Siding With Russia, China Says NATO Should Stop ‘Confrontational Approach’

NATO’s attempt to draw China away from Russia’s orbit has failed. The West’s warnings against siding with Moscow have not only failed on deaf ears, they have also led to an almighty backlash out of Beijing.

When Secretary-General Jens Stoltenberg recently expressed his dismay at China’s unwillingness to condemn Russia’s war against Ukraine, he described Beijing’s posture as a “serious challenge” to the North Atlantic Alliance, which would have to “take account of how China’s growing influence and coercive policies affect our security.” Chinese diplomats immediately fired back.

On Monday, Zhao Lijian, a spokesperson for the Chinese Foreign Ministry, offered a lengthy retort to Stoltenberg, which again framed NATO as outdated and accused it of damaging the post-Cold War security order in Europe. The bloc was now attempting to destabilize China’s immediate neighborhood, too, said Zhao.

This combination of photographs shows NATO Secretary-General Jens Stoltenberg, left, and China’s Foreign Ministry spokesperson Zhao Lijian. At a regular press conference in Beijing on April 11, 2022, Zhao took aim at Stoltenberg’s remarks, after the alliance head criticized China for its unwillingness to condemn Russia’s invasion of Ukraine.

“For some time, the NATO head has disregarded facts and confounded black with white when making groundless accusations, smears and attacks against China,” he said without naming Stoltenberg. “He has made irresponsible comments on China’s foreign policies, touted the ‘China threat’ and even used coercion on China recently.”

“NATO should immediately stop spreading disinformation and provocative remarks targeting China, and abandon the confrontational approach of drawing ideological lines,” Zhao said. “NATO has disrupted Europe. It should stop trying to destabilize Asia and the whole world.”

To be sure, China had already aligned with Russia against NATO in January—weeks before the invasion began and prior to Vladimir Putin’s meeting with Xi Jinping in Beijing—to announce the “no-limits” partnership between their nations. For the seven weeks since the start of the war, the Chinese leadership has offered the Kremlin political cover at the highest levels of global governance, abstaining from UN resolutions and voting with Russia, even as a majority of member states condemned Moscow’s war and later suspended it from the Human Rights Council—the first permanent member of the Security Council with such a record.

Faced with questions from the press about the Bucha killings and the Kramatorsk station missile strike, China has been largely unmoved, saying just enough to back an independent investigation, while not forgetting to call attention to the “very different assertions” by Moscow and Kyiv— a stance that threatens to undermine efforts to rally international support for Ukraine and its people. In addition, China has continued to voice opposition to the West’s sweeping sanctions against Russia, punishment that Volodymyr Zelensky’s government is encouraging.

But as pressure from NATO—and the EU—mounts alongside the rising humanitarian crisis in Ukraine, China has chosen to push back with a whole-of-government campaign that seeks to challenge the West’s suspicions about its quasi-alliance with Russia. Government officials, diplomats, state news outlets and political commentators are peddling Russia’s line and creating some of their own at the same time, in a move to undercut the alliance’s unity, which Beijing sees as imperiling its own geopolitical interests in Asia.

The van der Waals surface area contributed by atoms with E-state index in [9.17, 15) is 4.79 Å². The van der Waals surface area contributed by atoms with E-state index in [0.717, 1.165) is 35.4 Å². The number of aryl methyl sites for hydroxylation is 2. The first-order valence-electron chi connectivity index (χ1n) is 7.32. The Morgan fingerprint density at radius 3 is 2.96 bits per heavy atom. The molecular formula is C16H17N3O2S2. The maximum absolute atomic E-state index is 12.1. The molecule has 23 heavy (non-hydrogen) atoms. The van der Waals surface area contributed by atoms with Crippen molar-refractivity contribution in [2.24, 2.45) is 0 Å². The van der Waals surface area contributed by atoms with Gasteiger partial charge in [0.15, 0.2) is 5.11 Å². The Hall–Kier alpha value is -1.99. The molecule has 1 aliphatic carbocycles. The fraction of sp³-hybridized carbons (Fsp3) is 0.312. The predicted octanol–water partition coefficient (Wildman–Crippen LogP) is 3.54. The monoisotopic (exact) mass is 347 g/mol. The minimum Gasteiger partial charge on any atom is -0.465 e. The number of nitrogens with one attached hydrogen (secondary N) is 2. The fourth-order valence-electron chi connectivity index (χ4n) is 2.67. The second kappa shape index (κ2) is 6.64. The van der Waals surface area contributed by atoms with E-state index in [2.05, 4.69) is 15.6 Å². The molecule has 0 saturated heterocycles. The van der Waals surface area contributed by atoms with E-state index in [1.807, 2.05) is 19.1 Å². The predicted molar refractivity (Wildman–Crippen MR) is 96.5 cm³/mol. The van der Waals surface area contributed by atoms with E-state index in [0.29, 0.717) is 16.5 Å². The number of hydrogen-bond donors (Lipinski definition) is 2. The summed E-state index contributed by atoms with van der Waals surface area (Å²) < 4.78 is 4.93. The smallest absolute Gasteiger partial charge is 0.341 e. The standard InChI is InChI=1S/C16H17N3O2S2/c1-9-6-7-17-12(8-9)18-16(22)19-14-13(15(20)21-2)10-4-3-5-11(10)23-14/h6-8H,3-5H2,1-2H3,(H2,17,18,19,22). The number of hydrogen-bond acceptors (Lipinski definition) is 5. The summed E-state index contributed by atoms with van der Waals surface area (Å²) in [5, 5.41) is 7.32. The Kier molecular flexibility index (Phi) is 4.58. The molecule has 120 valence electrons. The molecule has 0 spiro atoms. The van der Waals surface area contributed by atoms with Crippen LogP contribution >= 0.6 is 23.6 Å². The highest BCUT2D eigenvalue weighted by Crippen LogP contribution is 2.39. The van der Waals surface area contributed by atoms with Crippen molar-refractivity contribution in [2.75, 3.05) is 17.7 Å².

Zhao called NATO’s security policy “obsolete.” The alliance had “reduced itself to some country’s tool for hegemony,” he said, an apparent reference to the United States.

“NATO, a military organization in the North Atlantic, has traveled to the Asia-Pacific to flex its muscles and provoke tensions in recent years. NATO has been transgressing regions and fields and clamoring for a new Cold War of bloc confrontation. This gives ample reason for high vigilance and firm opposition from the international community,” said the spokesperson, who argued China’s rise was an opportunity for the world rather than a threat.

Ukraine Mourns Losses From Russian Invasion
Maria Korechko, right, mourns the burial of her son, Ukrainian soldier Andriy Zagornyakon, in Kamianka-Buzka, Ukraine, on April 10, 2022. Since Russia’s February 24 attack began, estimated military casualties for both sides have varied widely.
Joe Raedle/Getty Images

The recent sentiments of the outward-facing Foreign Ministry have given China’s state-affiliated media a guideline by which to frame renewed criticisms of the West. Leading the narratives that also appear in coverage by the country’s broadcasters and largest newspapers, the official Xinhua News Agency accused NATO of undermining peace talks between Ukraine and Russia while also prolonging the war with its weapons shipments.

“Following the outbreak of the Russia-Ukraine military conflict, NATO countries hurriedly joined Washington to obstruct a political settlement, fan the flames and magnify regional conflict, provide Ukraine with money and weapons, and pummel Russia with sweeping and indiscriminate sanctions,” an April 10 Xinhua editorial said, apparently suggesting that a swift Ukrainian collapse and territorial concessions to Putin were more favorable outcomes than a protracted European war that would also impact the Chinese economy.

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